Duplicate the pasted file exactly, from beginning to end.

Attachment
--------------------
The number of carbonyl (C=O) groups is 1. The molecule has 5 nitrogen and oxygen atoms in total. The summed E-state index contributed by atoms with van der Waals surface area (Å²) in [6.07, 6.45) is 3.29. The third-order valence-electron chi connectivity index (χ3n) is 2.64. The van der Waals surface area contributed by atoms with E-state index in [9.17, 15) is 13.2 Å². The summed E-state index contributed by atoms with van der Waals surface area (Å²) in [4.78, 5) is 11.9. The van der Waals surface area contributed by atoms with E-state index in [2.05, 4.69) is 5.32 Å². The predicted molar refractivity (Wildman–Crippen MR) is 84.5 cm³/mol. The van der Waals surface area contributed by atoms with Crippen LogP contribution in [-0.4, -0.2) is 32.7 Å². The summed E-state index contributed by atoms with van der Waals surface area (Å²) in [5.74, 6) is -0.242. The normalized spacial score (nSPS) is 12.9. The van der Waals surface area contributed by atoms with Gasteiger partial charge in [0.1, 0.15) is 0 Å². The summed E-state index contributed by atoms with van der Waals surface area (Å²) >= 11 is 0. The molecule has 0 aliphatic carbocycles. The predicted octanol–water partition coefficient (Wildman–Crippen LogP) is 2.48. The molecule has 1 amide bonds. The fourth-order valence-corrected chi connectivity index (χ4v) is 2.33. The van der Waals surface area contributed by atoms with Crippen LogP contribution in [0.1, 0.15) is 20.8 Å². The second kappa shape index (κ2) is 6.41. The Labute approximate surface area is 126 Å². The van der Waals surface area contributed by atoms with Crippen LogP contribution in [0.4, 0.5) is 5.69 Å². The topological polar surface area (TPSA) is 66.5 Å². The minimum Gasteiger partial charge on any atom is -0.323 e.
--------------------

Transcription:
The number of carbonyl (C=O) groups is 1. The molecule has 5 nitrogen and oxygen atoms in total. The summed E-state index contributed by atoms with van der Waals surface area (Å²) in [6.07, 6.45) is 3.29. The third-order valence-electron chi connectivity index (χ3n) is 2.64. The van der Waals surface area contributed by atoms with E-state index in [9.17, 15) is 13.2 Å². The summed E-state index contributed by atoms with van der Waals surface area (Å²) in [4.78, 5) is 11.9. The van der Waals surface area contributed by atoms with E-state index in [2.05, 4.69) is 5.32 Å². The predicted molar refractivity (Wildman–Crippen MR) is 84.5 cm³/mol. The van der Waals surface area contributed by atoms with Crippen LogP contribution in [-0.4, -0.2) is 32.7 Å². The summed E-state index contributed by atoms with van der Waals surface area (Å²) in [5.74, 6) is -0.242. The normalized spacial score (nSPS) is 12.9. The van der Waals surface area contributed by atoms with Gasteiger partial charge in [0.1, 0.15) is 0 Å². The summed E-state index contributed by atoms with van der Waals surface area (Å²) >= 11 is 0. The molecule has 0 aliphatic carbocycles. The predicted octanol–water partition coefficient (Wildman–Crippen LogP) is 2.48. The molecule has 1 amide bonds. The fourth-order valence-corrected chi connectivity index (χ4v) is 2.33. The van der Waals surface area contributed by atoms with Crippen LogP contribution in [0.1, 0.15) is 20.8 Å². The second kappa shape index (κ2) is 6.41. The Labute approximate surface area is 126 Å². The van der Waals surface area contributed by atoms with Crippen LogP contribution in [0.4, 0.5) is 5.69 Å². The topological polar surface area (TPSA) is 66.5 Å². The minimum Gasteiger partial charge on any atom is -0.323 e.